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I am developing a medical algorithm working on large amounts of data. However, as in many medical scenarios I have a lot of negative example and only a few positive ones. So any neural network I train is clearly biased towards negative classification. In fact it misclassifies most positive examples and although overall accuracy is OK, false negative rate is sky high.

I wanted to know what is the best way to make the network achieve lower false negative rate, I thought about duplicating the positive examples several times or maybe reducing the negative examples randomly, What do you think?

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  • $\begingroup$ Can you get something else than just a yes/no out of the network? $\endgroup$ – Olli Niemitalo Nov 15 '15 at 15:31
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There are a couple of things you can do to treat the class imbalance.

  1. A way is to use an SVM-loss (Hinge-loss) function in the network, where the margin around the decision boundary is maximized. The good part of this: Because this function considers the support vectors only, the data points which do not lie close to the margin will not be taken into account. Of course, with more data, you almost guarantee to change the decision boundary and therefore the support vectors. However, especially if your data is spread around the boundary (if you can sample some positive-like true negatives), then you should get close to the correct minimum. This is an easy way to get around without much effort.

  2. You could augment (not just duplicate) the positives more than you augment the negatives, so that the data becomes balanced.

  3. The weighting of the samples is already discussed, and I think it is valid.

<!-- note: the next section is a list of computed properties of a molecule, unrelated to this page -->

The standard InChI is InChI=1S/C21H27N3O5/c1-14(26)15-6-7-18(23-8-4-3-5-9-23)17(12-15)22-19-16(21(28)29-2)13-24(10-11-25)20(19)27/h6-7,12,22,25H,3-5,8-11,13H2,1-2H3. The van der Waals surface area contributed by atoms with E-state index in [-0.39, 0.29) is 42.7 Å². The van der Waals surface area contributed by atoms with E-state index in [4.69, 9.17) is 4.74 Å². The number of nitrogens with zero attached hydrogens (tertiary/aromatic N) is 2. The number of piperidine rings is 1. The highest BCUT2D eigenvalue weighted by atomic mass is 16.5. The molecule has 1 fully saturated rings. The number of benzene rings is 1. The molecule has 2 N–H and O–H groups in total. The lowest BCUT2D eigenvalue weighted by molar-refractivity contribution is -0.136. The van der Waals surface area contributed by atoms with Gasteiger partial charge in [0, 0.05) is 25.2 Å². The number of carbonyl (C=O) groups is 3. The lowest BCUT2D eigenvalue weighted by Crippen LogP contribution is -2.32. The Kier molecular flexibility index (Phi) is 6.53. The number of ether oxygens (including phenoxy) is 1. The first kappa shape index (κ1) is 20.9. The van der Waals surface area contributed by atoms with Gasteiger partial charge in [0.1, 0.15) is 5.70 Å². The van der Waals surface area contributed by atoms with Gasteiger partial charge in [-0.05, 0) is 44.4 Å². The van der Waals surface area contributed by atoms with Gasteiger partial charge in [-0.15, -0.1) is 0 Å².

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I found out that I can give a different weight vector for positive and negative examples

for example:

weights = ones(1,size(outputs,2));
weights(outputs(2,:) ==1) = weights(outputs(2,:) ==1)*factor;
train(net,input,output,[],[],weights);
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Consider your outputs to be (-1) / (+1) standing for Negative/positive. Now you can consider your classification problem to be function fitting (like usual neural networks) with (-1) / (+1) as possible outputs (You can generalize this for multi-class problems as well, but typically with multidimensional vector outputs).

Now you have some options, some of them you mentioned partially.

  1. Training with a single Positive / (+1) sample multiple times, depending on the ratio of observations with (-1) / to (+1).
  2. Weighting as you mentioned or better than that, based on the risk of False results on each direction. that is (-1) being considered as (+1) and vise versa.
  3. Considering output value of neural network before rounding to be (y), then if you want to see more (+1)'s consider the output to be (+1) if y >= -0.1 or something like that.

I hope this helps.

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